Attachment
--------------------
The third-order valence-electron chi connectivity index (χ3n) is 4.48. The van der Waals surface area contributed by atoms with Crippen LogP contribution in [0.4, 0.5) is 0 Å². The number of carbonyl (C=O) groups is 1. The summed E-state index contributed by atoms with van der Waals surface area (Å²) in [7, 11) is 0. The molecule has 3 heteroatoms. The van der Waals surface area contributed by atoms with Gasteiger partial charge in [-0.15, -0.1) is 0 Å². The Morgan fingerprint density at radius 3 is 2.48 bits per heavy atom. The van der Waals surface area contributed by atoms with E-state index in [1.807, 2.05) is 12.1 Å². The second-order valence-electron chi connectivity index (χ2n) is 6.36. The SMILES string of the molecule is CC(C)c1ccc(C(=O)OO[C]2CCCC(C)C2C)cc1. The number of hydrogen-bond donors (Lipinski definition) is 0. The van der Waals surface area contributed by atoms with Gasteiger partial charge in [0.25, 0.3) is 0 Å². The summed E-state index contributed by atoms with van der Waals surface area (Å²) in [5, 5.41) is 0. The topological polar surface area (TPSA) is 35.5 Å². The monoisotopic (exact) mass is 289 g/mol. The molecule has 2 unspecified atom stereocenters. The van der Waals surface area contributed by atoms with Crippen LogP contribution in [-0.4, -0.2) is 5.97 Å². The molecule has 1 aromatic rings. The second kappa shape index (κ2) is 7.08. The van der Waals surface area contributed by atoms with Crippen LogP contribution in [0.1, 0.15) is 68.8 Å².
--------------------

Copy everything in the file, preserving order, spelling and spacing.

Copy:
The third-order valence-electron chi connectivity index (χ3n) is 4.48. The van der Waals surface area contributed by atoms with Crippen LogP contribution in [0.4, 0.5) is 0 Å². The number of carbonyl (C=O) groups is 1. The summed E-state index contributed by atoms with van der Waals surface area (Å²) in [7, 11) is 0. The molecule has 3 heteroatoms. The van der Waals surface area contributed by atoms with Gasteiger partial charge in [-0.15, -0.1) is 0 Å². The Morgan fingerprint density at radius 3 is 2.48 bits per heavy atom. The van der Waals surface area contributed by atoms with E-state index in [1.807, 2.05) is 12.1 Å². The second-order valence-electron chi connectivity index (χ2n) is 6.36. The SMILES string of the molecule is CC(C)c1ccc(C(=O)OO[C]2CCCC(C)C2C)cc1. The number of hydrogen-bond donors (Lipinski definition) is 0. The van der Waals surface area contributed by atoms with Gasteiger partial charge in [0.25, 0.3) is 0 Å². The summed E-state index contributed by atoms with van der Waals surface area (Å²) in [5, 5.41) is 0. The topological polar surface area (TPSA) is 35.5 Å². The monoisotopic (exact) mass is 289 g/mol. The molecule has 2 unspecified atom stereocenters. The van der Waals surface area contributed by atoms with Crippen LogP contribution in [-0.4, -0.2) is 5.97 Å². The molecule has 1 aromatic rings. The second kappa shape index (κ2) is 7.08. The van der Waals surface area contributed by atoms with Crippen LogP contribution in [0.1, 0.15) is 68.8 Å².